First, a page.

Wow. Our experiment is off to a great start—let's see if we can finish it off sooner than expected.
Republicans have been trying for weeks to block President Barack Obama's nomination of Thomas Perez, the chief of the civil rights division at the Justice Department, to run the Labor Department. They haven't succeeded yet. But they're still at it.
Politico's Josh Gerstein reports that Democrats have delayed a vote on Perez nomination that was originally scheduled for Thursday. The Dems moved to postpone the vote after Republicans said they would use an unrelated Senate subcommittee hearing on workplace safety to feature a witness likely to be critical of Perez. Republicans wanted to call Frederick Newell, a St. Paul man whose $180 million lawsuit against the city over its failure to properly dispense federal grants meant for low-income residents was undercut by an agreement Perez helped arrange. The workplace safety hearing has now been postponed as well, with Sen. Tom Harkin (D-Iowa) accusing Republicans of trying to exploit the hearing to attack Perez and possibly derail his nomination.
As Mother Jones reported in March, in exchange for the Justice Department not joining Newell's lawsuit, St. Paul agreed last year to withdraw a fair housing case before the Supreme Court. Liberals had feared that the conservative justices on the high court would have used the St. Paul case to significantly narrow the ability of the federal government to hold financial institutions accountable for discrimination against minorities.
Republicans were frustrated by the missed opportunity to weaken the Fair Housing Act, a key civil rights law. Rep. Darrell Issa (R-Calif.) and Senator Chuck Grassley (R-Iowa) worked hard to convince GOP legislators on the Senate labor committee that Perez acted inappropriately when he helped broker that deal with St. Paul. The House oversight committee, which Issa chairs, released a report last week that accused Perez of shady behavior but failed to detail any specific legal or ethical violations. (Perez consulted with internal ethics monitors at Justice to ensure that the deal was appropriate). Republicans brought up the report during Perez' confirmation hearing last week but there were no fireworks.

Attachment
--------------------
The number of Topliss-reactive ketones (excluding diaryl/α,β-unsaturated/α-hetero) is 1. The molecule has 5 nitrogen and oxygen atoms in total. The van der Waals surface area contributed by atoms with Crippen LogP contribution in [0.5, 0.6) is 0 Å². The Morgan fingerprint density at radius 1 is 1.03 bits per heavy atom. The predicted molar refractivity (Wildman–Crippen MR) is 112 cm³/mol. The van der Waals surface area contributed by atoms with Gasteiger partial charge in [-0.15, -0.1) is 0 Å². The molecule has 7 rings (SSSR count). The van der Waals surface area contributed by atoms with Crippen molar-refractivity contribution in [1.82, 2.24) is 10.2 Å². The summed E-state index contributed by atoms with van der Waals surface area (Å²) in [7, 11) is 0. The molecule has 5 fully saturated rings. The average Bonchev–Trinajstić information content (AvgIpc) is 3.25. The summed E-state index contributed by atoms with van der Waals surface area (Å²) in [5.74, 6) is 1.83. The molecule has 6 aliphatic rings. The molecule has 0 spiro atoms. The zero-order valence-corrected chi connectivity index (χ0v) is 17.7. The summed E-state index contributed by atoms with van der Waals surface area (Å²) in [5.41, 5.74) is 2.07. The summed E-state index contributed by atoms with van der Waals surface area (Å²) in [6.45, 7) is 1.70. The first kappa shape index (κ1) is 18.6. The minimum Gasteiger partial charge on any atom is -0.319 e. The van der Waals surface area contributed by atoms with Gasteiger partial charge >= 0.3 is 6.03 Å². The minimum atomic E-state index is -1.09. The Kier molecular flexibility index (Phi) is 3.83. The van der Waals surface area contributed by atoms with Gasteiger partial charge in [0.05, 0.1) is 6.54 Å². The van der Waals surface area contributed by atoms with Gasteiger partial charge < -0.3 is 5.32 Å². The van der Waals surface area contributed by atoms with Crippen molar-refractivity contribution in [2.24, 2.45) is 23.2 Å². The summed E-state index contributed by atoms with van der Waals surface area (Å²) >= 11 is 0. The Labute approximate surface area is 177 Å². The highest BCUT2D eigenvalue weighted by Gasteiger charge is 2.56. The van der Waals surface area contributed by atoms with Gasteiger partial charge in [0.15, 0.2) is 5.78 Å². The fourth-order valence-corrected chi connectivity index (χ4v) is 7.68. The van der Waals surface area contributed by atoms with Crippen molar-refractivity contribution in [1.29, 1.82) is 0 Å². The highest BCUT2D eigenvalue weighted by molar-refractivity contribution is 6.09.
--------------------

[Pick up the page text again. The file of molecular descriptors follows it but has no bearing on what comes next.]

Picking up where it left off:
Newell is angry about the St. Paul deal for a very particular reason of his own. This St. Paul small business owner spent years putting together evidence that the city of St. Paul wasn't meeting its federal grant obligations. The city entered into an agreement in 2010 with the Department of Housing and Urban Development to ensure it would meet those obligations in the future, and HUD told Mother Jones in March that St. Paul has complied so far.
Though the underlying issue that Newell sued over seems to have been resolved, he didn't get anything out of the deal. Had the lawsuit proceeded and he won, he would have pocketed between 15 and 30 percent of the sum the judge decided St. Paul owed. But it's not clear Newell would have won his case if the Justice Department had joined. The US attorneys in Minnesota thought he had a good case, yet the experts in the civil division believed he did not. When the Justice Department declined to join Newell's lawsuit, it meant that the case would most likely be dismissed, and it was.
So the problem was taken care of, but Newell lost his chance to collect a lot of money. Given all the hard work he put in, it's understandable he's ticked off at Perez. But the fact that Newell didn't get his money doesn't mean Perez did anything improper.